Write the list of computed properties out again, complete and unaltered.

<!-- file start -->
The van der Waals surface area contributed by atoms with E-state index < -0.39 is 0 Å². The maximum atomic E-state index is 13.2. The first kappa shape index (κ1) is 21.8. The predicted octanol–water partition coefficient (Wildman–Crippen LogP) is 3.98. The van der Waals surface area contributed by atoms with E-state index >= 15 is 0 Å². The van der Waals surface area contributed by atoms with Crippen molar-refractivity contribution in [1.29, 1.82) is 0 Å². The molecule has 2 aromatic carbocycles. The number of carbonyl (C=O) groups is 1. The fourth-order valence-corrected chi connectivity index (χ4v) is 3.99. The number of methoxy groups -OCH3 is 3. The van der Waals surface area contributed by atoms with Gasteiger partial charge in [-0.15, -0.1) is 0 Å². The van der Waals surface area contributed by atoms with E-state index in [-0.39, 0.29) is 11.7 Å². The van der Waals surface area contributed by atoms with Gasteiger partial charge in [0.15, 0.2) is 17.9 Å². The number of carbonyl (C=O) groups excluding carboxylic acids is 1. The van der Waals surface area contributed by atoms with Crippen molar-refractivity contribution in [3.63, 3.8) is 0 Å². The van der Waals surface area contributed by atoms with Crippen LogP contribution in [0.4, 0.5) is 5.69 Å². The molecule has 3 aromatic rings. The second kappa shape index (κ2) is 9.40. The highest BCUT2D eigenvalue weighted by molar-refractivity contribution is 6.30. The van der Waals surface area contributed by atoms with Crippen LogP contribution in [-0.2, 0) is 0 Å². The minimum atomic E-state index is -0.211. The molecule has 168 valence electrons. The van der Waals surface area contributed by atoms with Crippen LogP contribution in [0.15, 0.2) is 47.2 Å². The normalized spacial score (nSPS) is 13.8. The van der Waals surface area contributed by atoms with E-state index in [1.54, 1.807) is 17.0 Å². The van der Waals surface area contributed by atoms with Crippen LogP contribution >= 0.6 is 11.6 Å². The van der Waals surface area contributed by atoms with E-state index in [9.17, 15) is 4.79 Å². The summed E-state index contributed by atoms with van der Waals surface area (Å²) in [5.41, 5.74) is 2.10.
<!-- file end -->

The van der Waals surface area contributed by atoms with E-state index < -0.39 is 0 Å². The maximum atomic E-state index is 13.2. The first kappa shape index (κ1) is 21.8. The predicted octanol–water partition coefficient (Wildman–Crippen LogP) is 3.98. The van der Waals surface area contributed by atoms with E-state index >= 15 is 0 Å². The van der Waals surface area contributed by atoms with Crippen molar-refractivity contribution in [1.29, 1.82) is 0 Å². The molecule has 2 aromatic carbocycles. The number of carbonyl (C=O) groups is 1. The fourth-order valence-corrected chi connectivity index (χ4v) is 3.99. The number of methoxy groups -OCH3 is 3. The van der Waals surface area contributed by atoms with Gasteiger partial charge in [-0.15, -0.1) is 0 Å². The van der Waals surface area contributed by atoms with E-state index in [-0.39, 0.29) is 11.7 Å². The van der Waals surface area contributed by atoms with Gasteiger partial charge in [0.15, 0.2) is 17.9 Å². The number of carbonyl (C=O) groups excluding carboxylic acids is 1. The van der Waals surface area contributed by atoms with Crippen molar-refractivity contribution in [3.63, 3.8) is 0 Å². The van der Waals surface area contributed by atoms with Crippen LogP contribution in [0.4, 0.5) is 5.69 Å². The molecule has 3 aromatic rings. The second kappa shape index (κ2) is 9.40. The highest BCUT2D eigenvalue weighted by molar-refractivity contribution is 6.30. The van der Waals surface area contributed by atoms with Crippen LogP contribution in [-0.2, 0) is 0 Å². The minimum atomic E-state index is -0.211. The molecule has 168 valence electrons. The van der Waals surface area contributed by atoms with Crippen LogP contribution in [0.15, 0.2) is 47.2 Å². The normalized spacial score (nSPS) is 13.8. The van der Waals surface area contributed by atoms with E-state index in [1.54, 1.807) is 17.0 Å². The van der Waals surface area contributed by atoms with Crippen LogP contribution >= 0.6 is 11.6 Å². The van der Waals surface area contributed by atoms with E-state index in [9.17, 15) is 4.79 Å². The summed E-state index contributed by atoms with van der Waals surface area (Å²) in [5.41, 5.74) is 2.10.